This is the only clause which the City of London has been happy to discuss in public with the media. If this is all they want to discuss, why have they attached all these other clauses to their offer?

It seems to me that it is a little harsh to allow the Occupationists to celebrate Christmas in camp but not New Year. New Year is traditionally a time when people do gather on the streets. Excluding New Year from the agreement appears designed to provoke a flash point between an inevitable gathering of people at a conspicuous location and the police. It would be more sensible to shift the date for departure by a couple of days, say to 2nd January 2012.

(6) All occupiers and owners of the tents, structures and other equipment agree via their Assembly, and their lawyers acting for them, that they understand they are bound by this Agreement and acknowledge it can be referred to and relied on in any court proceedings.

There’s nothing of significance in this clause. Its inclusion is a good idea. Perhaps it would be churlish to point out that it should really include the City of London as being bound by the agreement.

(7) Acknowledgement by the protesters that the City of London has fully vindicated their right to engage in lawful protest.

What on earth is the point of this clause? It is completely separate from an agreement required to head off litigation. How on earth could anyone agree to it, when they have been kettled, slurred in the media at the City’s behest and threatened with litigation? Whichever City solicitor drafted this obviously doesn’t get out much! Only a robot programmed for subservience would agree to this sort of nonsense. Including this red rag attempts to trip up a possible agreement.

(8) Acknowledgement that the protesters will maintain the tents etc in a manner which will not give rise to any environmental and/or health nuisance and they will take immediate steps to remove all posters etc exhibited on other peoples’ property and buildings.

Posters that may be attached to other buildings and property should be dealt with by their owners, who can make their own complaints. The Occupation has been working from the beginning to avoid environment, health and other nuisance issues and should be happy to continue to do. The City of London should only speak for the land it owns, and should state publicly precisely what land this is.

(9) The protesters agree they will not erect any other tents etc or camp elsewhere in the area of the City of London.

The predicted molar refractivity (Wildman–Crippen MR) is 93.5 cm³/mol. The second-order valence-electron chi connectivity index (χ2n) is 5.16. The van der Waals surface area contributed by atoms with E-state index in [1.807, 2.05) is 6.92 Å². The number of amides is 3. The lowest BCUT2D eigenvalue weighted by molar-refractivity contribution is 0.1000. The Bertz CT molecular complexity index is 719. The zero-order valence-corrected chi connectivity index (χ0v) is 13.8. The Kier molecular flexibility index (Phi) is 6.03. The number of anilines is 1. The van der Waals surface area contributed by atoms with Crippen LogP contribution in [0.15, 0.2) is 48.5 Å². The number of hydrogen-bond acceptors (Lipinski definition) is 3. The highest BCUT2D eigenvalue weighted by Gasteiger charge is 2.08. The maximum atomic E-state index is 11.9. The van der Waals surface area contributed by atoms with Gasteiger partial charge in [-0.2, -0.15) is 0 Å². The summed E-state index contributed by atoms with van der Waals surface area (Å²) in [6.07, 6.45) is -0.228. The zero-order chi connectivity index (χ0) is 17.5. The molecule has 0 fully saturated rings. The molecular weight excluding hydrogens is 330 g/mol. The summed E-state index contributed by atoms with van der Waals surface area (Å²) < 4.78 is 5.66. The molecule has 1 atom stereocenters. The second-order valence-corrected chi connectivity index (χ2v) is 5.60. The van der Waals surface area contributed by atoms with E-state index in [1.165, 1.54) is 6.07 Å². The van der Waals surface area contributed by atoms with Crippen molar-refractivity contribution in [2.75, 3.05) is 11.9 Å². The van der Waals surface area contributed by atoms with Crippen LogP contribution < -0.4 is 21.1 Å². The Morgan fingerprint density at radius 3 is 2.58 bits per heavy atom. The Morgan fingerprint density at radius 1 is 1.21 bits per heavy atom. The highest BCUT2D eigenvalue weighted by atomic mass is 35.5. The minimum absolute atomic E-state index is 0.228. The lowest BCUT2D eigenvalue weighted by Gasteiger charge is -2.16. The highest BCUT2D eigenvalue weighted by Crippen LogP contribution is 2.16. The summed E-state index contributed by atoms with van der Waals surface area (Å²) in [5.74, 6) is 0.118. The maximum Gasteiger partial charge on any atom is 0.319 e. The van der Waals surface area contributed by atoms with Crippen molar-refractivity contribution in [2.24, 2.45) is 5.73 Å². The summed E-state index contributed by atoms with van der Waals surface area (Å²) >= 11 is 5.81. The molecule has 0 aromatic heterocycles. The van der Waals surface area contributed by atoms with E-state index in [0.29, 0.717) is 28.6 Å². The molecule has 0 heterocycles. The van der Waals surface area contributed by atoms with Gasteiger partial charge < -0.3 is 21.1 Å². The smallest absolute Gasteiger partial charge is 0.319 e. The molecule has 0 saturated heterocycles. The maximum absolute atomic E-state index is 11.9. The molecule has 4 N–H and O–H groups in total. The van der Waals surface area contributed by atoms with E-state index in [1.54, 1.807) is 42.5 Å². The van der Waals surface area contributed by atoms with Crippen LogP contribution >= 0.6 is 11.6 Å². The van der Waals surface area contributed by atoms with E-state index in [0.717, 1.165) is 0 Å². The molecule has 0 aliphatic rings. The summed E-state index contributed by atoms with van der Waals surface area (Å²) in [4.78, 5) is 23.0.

Some of the protestors have given up their homes in order to live at the Occupation. The City of London does not object to people sleeping rough on its streets. People have done this for many many years. Why shouldn’t they use a tent to protect themselves from the elements? Why should there be a distinction between one set of homeless people and another? This clause suffers from ambiguity. Does it mean that a protestor cannot set up a tent in a privately owned space with the landowner’s permission? Were the City of London to precisely state which land it owns, the ambiguity could be extinguished.

(10) The protesters acknowledge the right of City of London to seek quia timet injunctive relief in respect of any other areas of highway in the City or that are owned by City of London and this agreement is entirely without prejudice to such rights.

Despite latin being banned from civil proceedings in 1999, the City of London still communicates with it in pre-litigation negotiations. Anybody, corporeal or corporate already has the right to go to court over land that they own. This is a pointless clause.

(11) The protesters acknowledge the camp, each individual tent and the related equipment are unauthorised development under the Planning Acts and would not get planning permission if applied for.

The encampment has proved itself to be a valuable vehicle for public protest. It was never intended to be a permanent development. The rights to assemble and to free speech are not normally subject to planning laws.

(12) The protesters agree to any court order which would give effect to the terms of this agreement particularly with regard to (but not limited to) obtaining possession of the highway.

Another meaningless clause. Agreement is not required for a court order to have the force of law.